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This is an energetic, and slightly complex exercise that builds trust and cohesion in the group by asking participants to form a ‘human knot’ by joining hands as a group, and then untangle the knot without unclasping hands.


Group exercise, Icebreaker

Required materials


Key explanation points1

  • Ask participants to form a circle, shoulder-to-shoulder. Encouraging/urging participants to stand closer can be a subtle way of helping to prepare them for what is about to happen.
  • Ask participants each to place a hand in the middle of the circle and to grasp another hand.
  • To learn names and spark some fun, ask participants to introduce themselves to the person with whom they are holding hands.
  • Then ask participants to put their other hand in the middle, grasp a different person’s hand, and introduce themselves.
  • Don’t let participants let go of hands – if they do, some will be tempted to think the activity might is over, but it is only just beginning.
  • Explain to participants that what you would like them to do is to untangle themselves, without letting go of hands, and form a circle.
  • There will be a mixture of reactions, often including nervous laughter, amusement, excitement, trepidation, strong suspicion that it cannot be done; others may view the task as a somewhat sadistic or inappropriate joke. Some group members will have conducted the task before, but this does not really matter – each time it is unique.
  • Participants may change their grip to increase their comfort, but they are not to unclasp and re-clasp in a way that would undo the knot.
  • Stand back and see what happens.
  • Be prepared to see little progress for quite some time (up to 10 minutes). However, once the initial unfolding happens, the pace towards the final solution usually seems to quicken.
  • As each occasion is unique, there are also odd times when a very fast solution emerges – too easily. In such cases, ask a group to try the task again – it is typically a bit harder the second time around. Occasionally, the task seems too hard and participants seem to make almost no progress. Let them struggle for about 10 minutes, then offer the group one unclasp and re-clasp – they need to discuss and decide what would be most useful.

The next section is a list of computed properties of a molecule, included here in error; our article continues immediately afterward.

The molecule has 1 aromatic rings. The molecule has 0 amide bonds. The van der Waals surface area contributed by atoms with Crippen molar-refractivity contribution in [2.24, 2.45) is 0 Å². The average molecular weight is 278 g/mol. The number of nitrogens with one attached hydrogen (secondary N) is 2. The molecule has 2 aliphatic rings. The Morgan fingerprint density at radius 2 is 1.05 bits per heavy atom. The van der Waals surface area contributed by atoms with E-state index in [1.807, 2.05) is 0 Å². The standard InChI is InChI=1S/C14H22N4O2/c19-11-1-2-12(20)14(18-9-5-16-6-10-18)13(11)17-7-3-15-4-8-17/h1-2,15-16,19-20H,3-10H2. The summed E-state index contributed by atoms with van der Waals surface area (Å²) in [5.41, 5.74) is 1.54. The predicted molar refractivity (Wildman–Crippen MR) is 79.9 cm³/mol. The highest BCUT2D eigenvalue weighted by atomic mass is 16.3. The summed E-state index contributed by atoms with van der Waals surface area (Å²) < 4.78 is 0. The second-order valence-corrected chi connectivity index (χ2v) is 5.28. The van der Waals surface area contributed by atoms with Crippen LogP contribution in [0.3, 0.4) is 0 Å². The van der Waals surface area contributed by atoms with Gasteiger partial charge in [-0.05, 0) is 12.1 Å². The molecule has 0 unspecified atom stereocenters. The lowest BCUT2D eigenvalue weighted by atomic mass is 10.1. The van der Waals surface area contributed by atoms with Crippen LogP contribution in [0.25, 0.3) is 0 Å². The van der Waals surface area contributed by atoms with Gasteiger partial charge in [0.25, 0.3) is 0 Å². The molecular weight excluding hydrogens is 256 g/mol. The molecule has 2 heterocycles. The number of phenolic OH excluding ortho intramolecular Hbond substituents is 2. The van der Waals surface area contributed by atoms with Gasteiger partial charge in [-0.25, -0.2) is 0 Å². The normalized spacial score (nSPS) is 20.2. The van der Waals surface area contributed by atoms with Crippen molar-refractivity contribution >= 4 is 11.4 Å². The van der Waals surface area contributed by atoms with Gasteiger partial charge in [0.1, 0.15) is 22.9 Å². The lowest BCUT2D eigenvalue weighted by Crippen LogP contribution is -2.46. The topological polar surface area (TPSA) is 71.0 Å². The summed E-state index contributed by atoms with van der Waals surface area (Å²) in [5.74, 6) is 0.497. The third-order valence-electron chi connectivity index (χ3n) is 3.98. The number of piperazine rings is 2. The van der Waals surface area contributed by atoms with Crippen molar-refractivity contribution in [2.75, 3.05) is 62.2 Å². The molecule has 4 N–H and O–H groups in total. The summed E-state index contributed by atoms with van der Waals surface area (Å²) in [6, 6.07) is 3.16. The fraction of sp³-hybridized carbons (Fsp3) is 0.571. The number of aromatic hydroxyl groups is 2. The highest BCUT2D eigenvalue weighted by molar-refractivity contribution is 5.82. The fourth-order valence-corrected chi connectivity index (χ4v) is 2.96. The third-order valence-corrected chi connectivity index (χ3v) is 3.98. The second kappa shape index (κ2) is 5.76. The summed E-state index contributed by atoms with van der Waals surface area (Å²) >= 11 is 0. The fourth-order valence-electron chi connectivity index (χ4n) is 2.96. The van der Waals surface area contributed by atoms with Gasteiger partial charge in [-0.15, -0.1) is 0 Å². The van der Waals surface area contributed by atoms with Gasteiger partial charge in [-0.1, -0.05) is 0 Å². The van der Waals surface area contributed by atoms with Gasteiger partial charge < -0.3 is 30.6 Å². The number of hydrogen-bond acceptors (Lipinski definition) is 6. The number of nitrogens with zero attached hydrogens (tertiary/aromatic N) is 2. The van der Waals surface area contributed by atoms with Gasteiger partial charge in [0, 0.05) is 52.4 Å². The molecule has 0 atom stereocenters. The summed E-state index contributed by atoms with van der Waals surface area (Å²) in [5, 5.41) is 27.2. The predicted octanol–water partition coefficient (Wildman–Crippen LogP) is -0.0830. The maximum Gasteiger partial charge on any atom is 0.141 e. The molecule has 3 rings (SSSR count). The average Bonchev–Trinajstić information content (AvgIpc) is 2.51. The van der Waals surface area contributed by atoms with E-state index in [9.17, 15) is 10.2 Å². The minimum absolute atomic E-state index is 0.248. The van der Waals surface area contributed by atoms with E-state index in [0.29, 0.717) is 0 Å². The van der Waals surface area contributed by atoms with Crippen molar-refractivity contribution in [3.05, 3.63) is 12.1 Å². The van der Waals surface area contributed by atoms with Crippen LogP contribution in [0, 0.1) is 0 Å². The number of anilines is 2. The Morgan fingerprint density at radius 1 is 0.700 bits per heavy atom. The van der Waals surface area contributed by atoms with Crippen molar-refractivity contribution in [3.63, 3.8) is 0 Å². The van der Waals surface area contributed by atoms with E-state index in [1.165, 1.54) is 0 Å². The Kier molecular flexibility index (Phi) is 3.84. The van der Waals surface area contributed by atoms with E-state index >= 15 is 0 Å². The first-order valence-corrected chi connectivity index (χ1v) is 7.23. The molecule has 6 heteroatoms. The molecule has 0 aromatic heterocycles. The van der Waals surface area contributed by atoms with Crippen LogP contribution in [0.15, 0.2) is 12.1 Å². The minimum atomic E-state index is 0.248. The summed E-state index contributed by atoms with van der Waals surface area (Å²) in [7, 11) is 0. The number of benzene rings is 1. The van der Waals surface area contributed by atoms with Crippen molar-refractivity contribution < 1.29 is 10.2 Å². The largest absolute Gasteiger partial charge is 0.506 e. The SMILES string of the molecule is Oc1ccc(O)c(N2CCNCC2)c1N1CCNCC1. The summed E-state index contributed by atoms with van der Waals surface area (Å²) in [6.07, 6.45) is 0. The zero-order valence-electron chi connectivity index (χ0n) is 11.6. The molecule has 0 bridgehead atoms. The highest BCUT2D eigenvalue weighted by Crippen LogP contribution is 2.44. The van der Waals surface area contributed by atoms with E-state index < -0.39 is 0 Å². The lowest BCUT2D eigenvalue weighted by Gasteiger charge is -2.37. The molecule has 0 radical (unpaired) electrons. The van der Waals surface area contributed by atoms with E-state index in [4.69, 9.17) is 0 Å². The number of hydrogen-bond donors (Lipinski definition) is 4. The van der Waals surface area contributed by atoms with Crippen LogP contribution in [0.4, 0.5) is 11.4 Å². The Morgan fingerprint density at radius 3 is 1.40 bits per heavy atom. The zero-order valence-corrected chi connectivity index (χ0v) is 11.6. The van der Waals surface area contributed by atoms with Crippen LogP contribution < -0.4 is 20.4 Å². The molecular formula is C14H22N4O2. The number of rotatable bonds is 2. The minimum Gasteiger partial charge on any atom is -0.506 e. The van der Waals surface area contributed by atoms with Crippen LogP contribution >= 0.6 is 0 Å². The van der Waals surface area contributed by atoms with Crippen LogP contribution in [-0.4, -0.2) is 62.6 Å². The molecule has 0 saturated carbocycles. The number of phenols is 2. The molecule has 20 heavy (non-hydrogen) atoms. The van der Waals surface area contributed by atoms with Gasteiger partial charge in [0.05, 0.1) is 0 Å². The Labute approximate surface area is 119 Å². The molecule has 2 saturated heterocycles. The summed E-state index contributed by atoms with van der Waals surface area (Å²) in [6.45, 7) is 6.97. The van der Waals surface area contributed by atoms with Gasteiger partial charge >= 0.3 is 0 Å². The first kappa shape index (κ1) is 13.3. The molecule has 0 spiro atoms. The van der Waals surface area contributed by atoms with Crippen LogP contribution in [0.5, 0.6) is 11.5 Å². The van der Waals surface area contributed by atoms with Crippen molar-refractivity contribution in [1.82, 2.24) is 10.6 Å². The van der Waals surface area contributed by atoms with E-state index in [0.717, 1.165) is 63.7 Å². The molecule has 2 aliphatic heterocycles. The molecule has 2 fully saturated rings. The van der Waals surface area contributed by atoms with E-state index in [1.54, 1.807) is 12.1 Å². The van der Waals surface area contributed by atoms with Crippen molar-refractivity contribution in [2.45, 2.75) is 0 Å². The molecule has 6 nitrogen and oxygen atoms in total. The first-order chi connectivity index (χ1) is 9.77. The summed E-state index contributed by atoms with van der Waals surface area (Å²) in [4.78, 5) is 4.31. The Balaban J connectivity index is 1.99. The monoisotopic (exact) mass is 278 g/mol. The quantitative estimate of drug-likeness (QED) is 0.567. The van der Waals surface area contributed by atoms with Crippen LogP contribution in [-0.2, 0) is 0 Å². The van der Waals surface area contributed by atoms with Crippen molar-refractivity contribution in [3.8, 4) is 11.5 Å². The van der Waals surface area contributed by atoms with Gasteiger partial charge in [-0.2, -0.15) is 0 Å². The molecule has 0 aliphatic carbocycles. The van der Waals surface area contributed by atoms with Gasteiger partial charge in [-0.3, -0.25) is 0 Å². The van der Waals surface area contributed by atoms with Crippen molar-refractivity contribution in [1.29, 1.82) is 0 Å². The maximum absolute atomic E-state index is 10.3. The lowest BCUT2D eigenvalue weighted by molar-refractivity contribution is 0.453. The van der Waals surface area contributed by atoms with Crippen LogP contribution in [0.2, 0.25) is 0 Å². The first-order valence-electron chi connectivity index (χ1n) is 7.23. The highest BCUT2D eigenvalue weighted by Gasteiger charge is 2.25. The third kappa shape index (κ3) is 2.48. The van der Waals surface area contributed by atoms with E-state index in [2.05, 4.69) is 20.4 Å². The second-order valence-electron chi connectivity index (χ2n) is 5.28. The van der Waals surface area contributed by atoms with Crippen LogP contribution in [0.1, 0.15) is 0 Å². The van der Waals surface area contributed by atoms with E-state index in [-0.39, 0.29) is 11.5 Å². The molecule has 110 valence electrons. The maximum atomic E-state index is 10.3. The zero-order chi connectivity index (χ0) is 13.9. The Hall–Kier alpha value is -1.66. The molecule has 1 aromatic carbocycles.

• Most of the time a full circle takes shape, but occasionally two or even three interlocking circles emerge. So, the task really is to sort the knot into its simplest structure.

Facilitators option

  • Be aware that the activity involves close physical proximity and touching potentially in sensitive places!
  • The ideal group size is about 10, but it can be done with anywhere from seven to 16 people. Much higher or lower and the task does not really work. The more members of a group, the more difficult the task, partly because of the complexity, and partly because there is physically less room to move.
  • If there are two or more groups doing the task simultaneously, have the groups reasonably spaced out, so they do not feel distracted by a sense of competition.
  • Stay at a moderate distance, allowing the members of the group to engage in the activity without feeling that they are being too closely observed; but maintain good hearing contact and be ready to step in to answer questions or change the direction of the activity quickly when appropriate.
  • Slowly wander around the circle, moving in and out as appropriate – for instance, if you want people to use names in every communication, this needs to be reinforced in a friendly, but firm, way, several times.
  • It is relatively easy to notice who is talking, who is not, who seems comfortable, who does not. Also note that sometimes, the natural leaders are not in a good position to lead – do they try to dominate inappropriately or do they sit back appropriately and just do what they can?
  • Often this activity speaks for itself as an ice-breaker. However, because it can be quite challenging, and because people often will have been pulled in all sorts of directions (literally), be prepared to have at least a short debrief, asking, for example: ‘how well did you think the group worked together?’; ‘what could have been done differently?’; or ‘what do you think you have learned from this activity that can be applied in future activities?’


First suggested by Jelena Djordjevic, description drawn from: